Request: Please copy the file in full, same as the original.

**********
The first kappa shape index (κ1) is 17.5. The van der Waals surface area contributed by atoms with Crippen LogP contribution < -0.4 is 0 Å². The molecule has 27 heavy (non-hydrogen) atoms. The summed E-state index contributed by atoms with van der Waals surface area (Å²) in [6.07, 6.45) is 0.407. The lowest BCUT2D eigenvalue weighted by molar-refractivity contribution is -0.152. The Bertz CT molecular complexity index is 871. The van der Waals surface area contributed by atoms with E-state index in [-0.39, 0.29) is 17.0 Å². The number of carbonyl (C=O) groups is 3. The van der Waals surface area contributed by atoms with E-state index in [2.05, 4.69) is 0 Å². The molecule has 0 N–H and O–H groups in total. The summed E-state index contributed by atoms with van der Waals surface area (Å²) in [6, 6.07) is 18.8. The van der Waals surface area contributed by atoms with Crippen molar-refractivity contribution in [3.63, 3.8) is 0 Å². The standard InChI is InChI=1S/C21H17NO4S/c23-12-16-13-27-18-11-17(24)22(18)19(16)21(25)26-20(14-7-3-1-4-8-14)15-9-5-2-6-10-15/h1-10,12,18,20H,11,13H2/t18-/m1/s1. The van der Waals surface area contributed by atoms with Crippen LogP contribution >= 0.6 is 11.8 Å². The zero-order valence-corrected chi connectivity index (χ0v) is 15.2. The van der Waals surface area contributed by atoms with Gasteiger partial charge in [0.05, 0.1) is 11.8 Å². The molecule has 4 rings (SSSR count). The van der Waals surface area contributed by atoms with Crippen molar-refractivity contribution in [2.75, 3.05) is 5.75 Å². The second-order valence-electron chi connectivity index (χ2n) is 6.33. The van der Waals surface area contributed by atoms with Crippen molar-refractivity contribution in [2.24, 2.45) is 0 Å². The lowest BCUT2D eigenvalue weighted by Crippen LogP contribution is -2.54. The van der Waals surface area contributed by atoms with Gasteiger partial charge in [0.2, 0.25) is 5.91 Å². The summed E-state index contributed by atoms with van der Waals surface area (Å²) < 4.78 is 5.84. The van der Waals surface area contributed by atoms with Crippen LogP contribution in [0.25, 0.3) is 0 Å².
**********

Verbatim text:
The first kappa shape index (κ1) is 17.5. The van der Waals surface area contributed by atoms with Crippen LogP contribution < -0.4 is 0 Å². The molecule has 27 heavy (non-hydrogen) atoms. The summed E-state index contributed by atoms with van der Waals surface area (Å²) in [6.07, 6.45) is 0.407. The lowest BCUT2D eigenvalue weighted by molar-refractivity contribution is -0.152. The Bertz CT molecular complexity index is 871. The van der Waals surface area contributed by atoms with E-state index in [-0.39, 0.29) is 17.0 Å². The number of carbonyl (C=O) groups is 3. The van der Waals surface area contributed by atoms with E-state index in [2.05, 4.69) is 0 Å². The molecule has 0 N–H and O–H groups in total. The summed E-state index contributed by atoms with van der Waals surface area (Å²) in [6, 6.07) is 18.8. The van der Waals surface area contributed by atoms with Crippen molar-refractivity contribution in [3.63, 3.8) is 0 Å². The standard InChI is InChI=1S/C21H17NO4S/c23-12-16-13-27-18-11-17(24)22(18)19(16)21(25)26-20(14-7-3-1-4-8-14)15-9-5-2-6-10-15/h1-10,12,18,20H,11,13H2/t18-/m1/s1. The van der Waals surface area contributed by atoms with Crippen LogP contribution >= 0.6 is 11.8 Å². The zero-order valence-corrected chi connectivity index (χ0v) is 15.2. The van der Waals surface area contributed by atoms with Gasteiger partial charge in [0.05, 0.1) is 11.8 Å². The molecule has 4 rings (SSSR count). The van der Waals surface area contributed by atoms with Crippen molar-refractivity contribution in [2.75, 3.05) is 5.75 Å². The second-order valence-electron chi connectivity index (χ2n) is 6.33. The van der Waals surface area contributed by atoms with Crippen molar-refractivity contribution in [2.24, 2.45) is 0 Å². The lowest BCUT2D eigenvalue weighted by Crippen LogP contribution is -2.54. The van der Waals surface area contributed by atoms with Gasteiger partial charge in [0.2, 0.25) is 5.91 Å². The summed E-state index contributed by atoms with van der Waals surface area (Å²) < 4.78 is 5.84. The van der Waals surface area contributed by atoms with Crippen LogP contribution in [0.25, 0.3) is 0 Å².